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Tips for talking about codeine: Guidance for pharmacists
All codeine-containing medicines will become Prescription Only Medicines from 1 February 2018. This includes combination analgesics and codeine-containing cough, cold and flu products.
You may want to suggest the use of alternative products that are available over the counter (OTC) and do not contain codeine, or advise the person to discuss their pain and cough, cold and flu management options with their health professional with prescribing authority1 (known as an authorised prescriber).
Some consumers may seek to stockpile codeine-containing medicines prior to 1 February 2018. These medicines are not indicated for chronic pain and can cause dependence. Therefore, you need to ensure supply is consistent with quality use of medicines principles.
Discussing pain management and negotiating treatment can be challenging
- Use empathy and validation combined with a setting of clear boundaries to try to contain difficult behaviour and to motivate positive change. Boundaries prevent situations where the person dominates the interaction and the outcome. Examples of this include inappropriate analgesic provision.
- Evidence suggests that validation of the person's pain is associated with increased satisfaction and reduced anger and frustration.
- See the following 'Suggested talking points' for examples of questions to ask, when to consider referral to a general practitioner or other suitably skilled authorised prescriber, and suggested approaches for explaining the referral process.
People who are prescribed opioids respond best when conversations are framed around protecting them from opioid-related harms and when they recognise you have their best interests in mind. See the Pharmaceutical Society of Australia's (PSA) Pain management webpage for further information.
- General practitioner, specialist, clinician, nurse practitioner, midwife, nurse prescriber, dentist
Suggested talking points
Asking open ended questions about pain will help with your diagnosis.
It is important to establish whether the pain is a symptom or a specific condition. This will help with your recommendation of treatment and/or referral.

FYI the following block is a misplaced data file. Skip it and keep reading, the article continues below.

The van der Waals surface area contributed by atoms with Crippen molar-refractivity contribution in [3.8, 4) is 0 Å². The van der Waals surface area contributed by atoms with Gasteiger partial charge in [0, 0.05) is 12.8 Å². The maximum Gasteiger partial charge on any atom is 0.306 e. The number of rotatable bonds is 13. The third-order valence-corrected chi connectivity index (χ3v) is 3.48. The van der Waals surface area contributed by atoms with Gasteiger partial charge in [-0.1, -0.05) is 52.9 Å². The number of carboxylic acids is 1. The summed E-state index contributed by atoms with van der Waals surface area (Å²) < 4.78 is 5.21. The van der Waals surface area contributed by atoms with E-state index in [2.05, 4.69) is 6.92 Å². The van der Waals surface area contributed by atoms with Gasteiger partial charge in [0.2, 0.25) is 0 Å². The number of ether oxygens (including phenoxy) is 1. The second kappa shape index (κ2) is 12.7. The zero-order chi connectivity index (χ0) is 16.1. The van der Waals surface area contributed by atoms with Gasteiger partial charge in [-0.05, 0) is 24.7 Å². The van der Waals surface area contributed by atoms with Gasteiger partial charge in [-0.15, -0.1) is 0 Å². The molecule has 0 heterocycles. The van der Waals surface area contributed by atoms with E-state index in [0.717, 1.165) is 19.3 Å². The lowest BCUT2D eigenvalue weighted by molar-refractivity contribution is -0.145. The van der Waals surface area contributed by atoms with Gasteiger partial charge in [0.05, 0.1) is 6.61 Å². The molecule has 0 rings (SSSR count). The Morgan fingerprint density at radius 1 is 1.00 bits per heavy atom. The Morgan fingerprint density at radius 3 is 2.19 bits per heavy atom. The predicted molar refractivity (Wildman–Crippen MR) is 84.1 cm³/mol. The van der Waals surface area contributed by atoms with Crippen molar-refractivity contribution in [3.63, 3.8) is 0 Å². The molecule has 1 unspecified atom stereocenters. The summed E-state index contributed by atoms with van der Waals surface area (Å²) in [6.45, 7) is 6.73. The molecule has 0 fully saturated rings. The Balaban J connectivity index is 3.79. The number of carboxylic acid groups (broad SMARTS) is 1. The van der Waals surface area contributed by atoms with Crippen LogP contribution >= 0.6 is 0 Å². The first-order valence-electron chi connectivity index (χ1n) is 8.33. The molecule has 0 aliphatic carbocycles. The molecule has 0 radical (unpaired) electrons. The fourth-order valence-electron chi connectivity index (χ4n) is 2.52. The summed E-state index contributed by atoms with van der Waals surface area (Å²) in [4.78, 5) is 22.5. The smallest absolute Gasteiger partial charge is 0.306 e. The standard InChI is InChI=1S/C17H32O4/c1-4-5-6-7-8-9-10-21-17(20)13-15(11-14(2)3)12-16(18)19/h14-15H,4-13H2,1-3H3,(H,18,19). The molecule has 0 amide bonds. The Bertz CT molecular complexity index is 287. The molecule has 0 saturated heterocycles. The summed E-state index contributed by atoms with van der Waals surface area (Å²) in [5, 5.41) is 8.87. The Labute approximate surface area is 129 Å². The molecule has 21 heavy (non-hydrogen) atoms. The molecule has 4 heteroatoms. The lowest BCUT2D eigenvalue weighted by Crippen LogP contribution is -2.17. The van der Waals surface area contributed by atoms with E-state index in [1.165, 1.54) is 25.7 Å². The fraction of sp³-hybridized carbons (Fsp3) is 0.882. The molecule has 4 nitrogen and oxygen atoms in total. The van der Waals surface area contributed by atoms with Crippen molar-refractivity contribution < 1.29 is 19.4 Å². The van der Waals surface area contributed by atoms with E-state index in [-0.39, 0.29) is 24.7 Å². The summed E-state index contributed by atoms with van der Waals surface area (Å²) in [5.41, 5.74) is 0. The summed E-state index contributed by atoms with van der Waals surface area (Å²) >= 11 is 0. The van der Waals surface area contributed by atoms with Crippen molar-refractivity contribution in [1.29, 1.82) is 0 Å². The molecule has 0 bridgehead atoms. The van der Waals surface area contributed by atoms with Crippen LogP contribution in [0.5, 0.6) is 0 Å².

Don't assume that if someone asks you to assist them with pain that they are looking for medicine. You may want to discuss other pain management strategies (non‑medicine) include physiotherapy, mind-body techniques, psychological techniques, occupational therapy, massage, acupuncture, exercise, lifestyle changes, and active self-care management.
What have you tried for your pain in the past?
Sometimes long-term pain may indicate an underlying problem. Tell me more about your pain. How long have you had it? Please describe the type of pain you are experiencing (dull, sharp, tingling etc.)?
Do you know the cause of your pain? Is your pain associated with a known diagnosed condition, injury or disease (e.g. arthritis)?
Yes, there are other pain management strategies available. (Discuss the different options)
Manage expectations. Inform the person what your scope of practice is and to what extent you can/cannot help them.
What outcome would you like today?
There is evidence that low dose codeine (<30 mg/dose) does not have a therapeutic effect on pain and does not provide any more symptomatic relief than other OTC products without codeine (for example paracetamol, ibuprofen or a combination of both).
Codeine (> 30mg/dose) is indicated for acute pain relief when the pain is mild to moderate. It is not indicated for the treatment of chronic pain; however OTC low dose codeine is currently being used for the self-treatment of chronic pain. Long term low dose codeine use for chronic pain is associated with health risks, specifically developing tolerance and dependence and associated side effects from long term consumption of paracetamol and ibuprofen, which are potentially life threatening.